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French government, unions resume pension talks amid transit strike

French government, unions resume pension talks amid transit strike
Access to a subway station is closed during a strike in Paris on Sept. 13. File Photo by Ian Langsdon/EPA-EFE

Jan. 7 (UPI) -- The French government and union representatives restarted negotiations Tuesday with the aim of ending the longest transportation strike in decades and coming to terms on reforms for the country's pension programs.

The talks began as the protests against President Emmanuel Macron's pension plan became the longest work strike since 1968. The transportation stoppage, which began Dec. 5, is the longest in the train service's nine-decade history.

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Protests and the off-and-on public transit strikes have been ongoing for months since Macron announced plans to combine France's various pension plans into one system. His attempt to even out the retirement age across all systems to 64 has been a main source of contention for workers. Currently, the official retirement age to receive a full pension in France is 62.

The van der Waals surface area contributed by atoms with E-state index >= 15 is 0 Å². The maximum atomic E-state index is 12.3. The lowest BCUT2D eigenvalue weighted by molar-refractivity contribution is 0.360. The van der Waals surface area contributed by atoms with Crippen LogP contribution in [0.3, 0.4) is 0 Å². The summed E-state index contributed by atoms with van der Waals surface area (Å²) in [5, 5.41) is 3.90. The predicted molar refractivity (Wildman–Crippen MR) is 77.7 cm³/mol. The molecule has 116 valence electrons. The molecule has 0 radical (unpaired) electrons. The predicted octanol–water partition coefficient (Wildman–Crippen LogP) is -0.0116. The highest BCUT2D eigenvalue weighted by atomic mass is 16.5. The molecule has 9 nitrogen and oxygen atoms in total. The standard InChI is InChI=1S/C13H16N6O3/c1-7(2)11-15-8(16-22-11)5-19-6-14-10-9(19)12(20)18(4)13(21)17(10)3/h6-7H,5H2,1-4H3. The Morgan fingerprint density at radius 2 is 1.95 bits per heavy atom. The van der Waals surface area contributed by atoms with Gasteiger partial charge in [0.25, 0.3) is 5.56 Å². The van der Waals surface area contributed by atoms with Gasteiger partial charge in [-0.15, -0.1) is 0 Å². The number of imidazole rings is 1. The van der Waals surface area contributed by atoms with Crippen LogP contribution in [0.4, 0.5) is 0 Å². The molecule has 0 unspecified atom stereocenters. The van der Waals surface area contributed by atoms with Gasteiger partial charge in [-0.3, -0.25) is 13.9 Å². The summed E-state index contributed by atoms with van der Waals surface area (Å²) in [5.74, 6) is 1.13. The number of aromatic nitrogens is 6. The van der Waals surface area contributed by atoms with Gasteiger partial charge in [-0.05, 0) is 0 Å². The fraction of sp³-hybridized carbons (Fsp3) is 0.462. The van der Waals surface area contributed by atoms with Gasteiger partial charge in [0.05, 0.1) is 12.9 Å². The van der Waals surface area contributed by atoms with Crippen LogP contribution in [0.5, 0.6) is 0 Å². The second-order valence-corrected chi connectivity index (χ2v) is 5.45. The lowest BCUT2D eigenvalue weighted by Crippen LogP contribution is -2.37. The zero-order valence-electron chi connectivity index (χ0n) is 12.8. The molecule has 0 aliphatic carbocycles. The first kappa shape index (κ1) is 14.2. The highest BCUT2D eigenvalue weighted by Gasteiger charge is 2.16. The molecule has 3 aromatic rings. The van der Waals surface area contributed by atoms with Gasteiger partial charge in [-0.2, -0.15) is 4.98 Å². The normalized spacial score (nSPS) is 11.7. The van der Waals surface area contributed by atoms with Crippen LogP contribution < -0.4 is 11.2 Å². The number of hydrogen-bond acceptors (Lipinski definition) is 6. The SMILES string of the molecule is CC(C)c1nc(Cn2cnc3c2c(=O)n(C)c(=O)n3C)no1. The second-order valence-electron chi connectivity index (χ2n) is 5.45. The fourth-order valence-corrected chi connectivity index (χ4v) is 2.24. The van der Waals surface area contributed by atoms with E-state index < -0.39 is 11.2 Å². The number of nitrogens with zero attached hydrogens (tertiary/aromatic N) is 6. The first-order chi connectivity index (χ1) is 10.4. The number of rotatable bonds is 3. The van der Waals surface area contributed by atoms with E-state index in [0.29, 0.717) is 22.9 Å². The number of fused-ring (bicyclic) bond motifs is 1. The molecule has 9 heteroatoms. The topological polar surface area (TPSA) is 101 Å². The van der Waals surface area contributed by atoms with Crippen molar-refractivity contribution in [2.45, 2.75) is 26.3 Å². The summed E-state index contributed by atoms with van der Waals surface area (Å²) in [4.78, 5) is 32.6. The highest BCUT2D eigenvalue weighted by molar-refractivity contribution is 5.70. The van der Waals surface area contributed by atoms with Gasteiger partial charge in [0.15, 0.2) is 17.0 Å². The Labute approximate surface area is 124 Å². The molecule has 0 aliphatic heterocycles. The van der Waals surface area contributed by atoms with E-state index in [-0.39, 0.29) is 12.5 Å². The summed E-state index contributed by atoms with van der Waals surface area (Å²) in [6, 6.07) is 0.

Prime Minister Édouard Philippe said he believes the government and unions can come to an agreement. Still, transit workers haven't called off the strikes, which have led to more than $650 million in lost ticket sales.

Rail systems expect to be about 75 percent operational overall Wednesday. The Channel Tunnel service is fully operational, while the international Eurostar is about 90 percent operational.

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